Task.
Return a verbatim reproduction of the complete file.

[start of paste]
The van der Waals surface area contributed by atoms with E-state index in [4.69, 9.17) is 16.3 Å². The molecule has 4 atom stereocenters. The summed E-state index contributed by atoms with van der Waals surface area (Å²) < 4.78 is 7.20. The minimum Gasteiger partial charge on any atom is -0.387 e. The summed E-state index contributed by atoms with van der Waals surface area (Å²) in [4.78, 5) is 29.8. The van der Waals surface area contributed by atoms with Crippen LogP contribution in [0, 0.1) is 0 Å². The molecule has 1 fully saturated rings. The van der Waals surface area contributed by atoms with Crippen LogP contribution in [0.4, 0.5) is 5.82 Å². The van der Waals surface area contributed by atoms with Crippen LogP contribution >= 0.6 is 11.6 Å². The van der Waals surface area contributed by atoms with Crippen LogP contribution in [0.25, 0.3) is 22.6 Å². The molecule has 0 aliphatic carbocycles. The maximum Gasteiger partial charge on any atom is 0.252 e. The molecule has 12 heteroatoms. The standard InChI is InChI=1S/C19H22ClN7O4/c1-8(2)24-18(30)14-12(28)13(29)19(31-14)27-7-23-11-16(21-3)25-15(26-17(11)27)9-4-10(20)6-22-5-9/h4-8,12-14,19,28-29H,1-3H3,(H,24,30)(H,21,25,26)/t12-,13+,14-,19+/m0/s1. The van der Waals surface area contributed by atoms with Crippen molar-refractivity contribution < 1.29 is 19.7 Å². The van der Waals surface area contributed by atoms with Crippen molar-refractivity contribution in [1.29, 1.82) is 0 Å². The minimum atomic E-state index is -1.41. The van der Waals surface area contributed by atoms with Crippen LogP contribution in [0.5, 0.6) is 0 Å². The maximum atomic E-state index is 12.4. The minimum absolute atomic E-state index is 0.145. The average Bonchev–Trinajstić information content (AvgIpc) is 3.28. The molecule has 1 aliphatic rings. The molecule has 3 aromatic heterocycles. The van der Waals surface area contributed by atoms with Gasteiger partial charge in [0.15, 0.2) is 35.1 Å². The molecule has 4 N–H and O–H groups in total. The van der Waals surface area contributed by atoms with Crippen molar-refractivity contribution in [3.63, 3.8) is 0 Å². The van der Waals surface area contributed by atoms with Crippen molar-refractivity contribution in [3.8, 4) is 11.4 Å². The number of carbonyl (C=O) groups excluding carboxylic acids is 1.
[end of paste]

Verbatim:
The van der Waals surface area contributed by atoms with E-state index in [4.69, 9.17) is 16.3 Å². The molecule has 4 atom stereocenters. The summed E-state index contributed by atoms with van der Waals surface area (Å²) < 4.78 is 7.20. The minimum Gasteiger partial charge on any atom is -0.387 e. The summed E-state index contributed by atoms with van der Waals surface area (Å²) in [4.78, 5) is 29.8. The van der Waals surface area contributed by atoms with Crippen LogP contribution in [0, 0.1) is 0 Å². The molecule has 1 fully saturated rings. The van der Waals surface area contributed by atoms with Crippen LogP contribution in [0.4, 0.5) is 5.82 Å². The van der Waals surface area contributed by atoms with Crippen LogP contribution >= 0.6 is 11.6 Å². The van der Waals surface area contributed by atoms with Crippen LogP contribution in [0.25, 0.3) is 22.6 Å². The molecule has 0 aliphatic carbocycles. The maximum Gasteiger partial charge on any atom is 0.252 e. The molecule has 12 heteroatoms. The standard InChI is InChI=1S/C19H22ClN7O4/c1-8(2)24-18(30)14-12(28)13(29)19(31-14)27-7-23-11-16(21-3)25-15(26-17(11)27)9-4-10(20)6-22-5-9/h4-8,12-14,19,28-29H,1-3H3,(H,24,30)(H,21,25,26)/t12-,13+,14-,19+/m0/s1. The van der Waals surface area contributed by atoms with Crippen molar-refractivity contribution < 1.29 is 19.7 Å². The van der Waals surface area contributed by atoms with Crippen molar-refractivity contribution in [1.29, 1.82) is 0 Å². The minimum atomic E-state index is -1.41. The van der Waals surface area contributed by atoms with Crippen LogP contribution in [0.5, 0.6) is 0 Å². The maximum atomic E-state index is 12.4. The minimum absolute atomic E-state index is 0.145. The average Bonchev–Trinajstić information content (AvgIpc) is 3.28. The molecule has 1 aliphatic rings. The molecule has 3 aromatic heterocycles. The van der Waals surface area contributed by atoms with Gasteiger partial charge in [0.15, 0.2) is 35.1 Å². The molecule has 4 N–H and O–H groups in total. The van der Waals surface area contributed by atoms with Crippen molar-refractivity contribution in [3.63, 3.8) is 0 Å². The van der Waals surface area contributed by atoms with Crippen molar-refractivity contribution in [3.8, 4) is 11.4 Å². The number of carbonyl (C=O) groups excluding carboxylic acids is 1.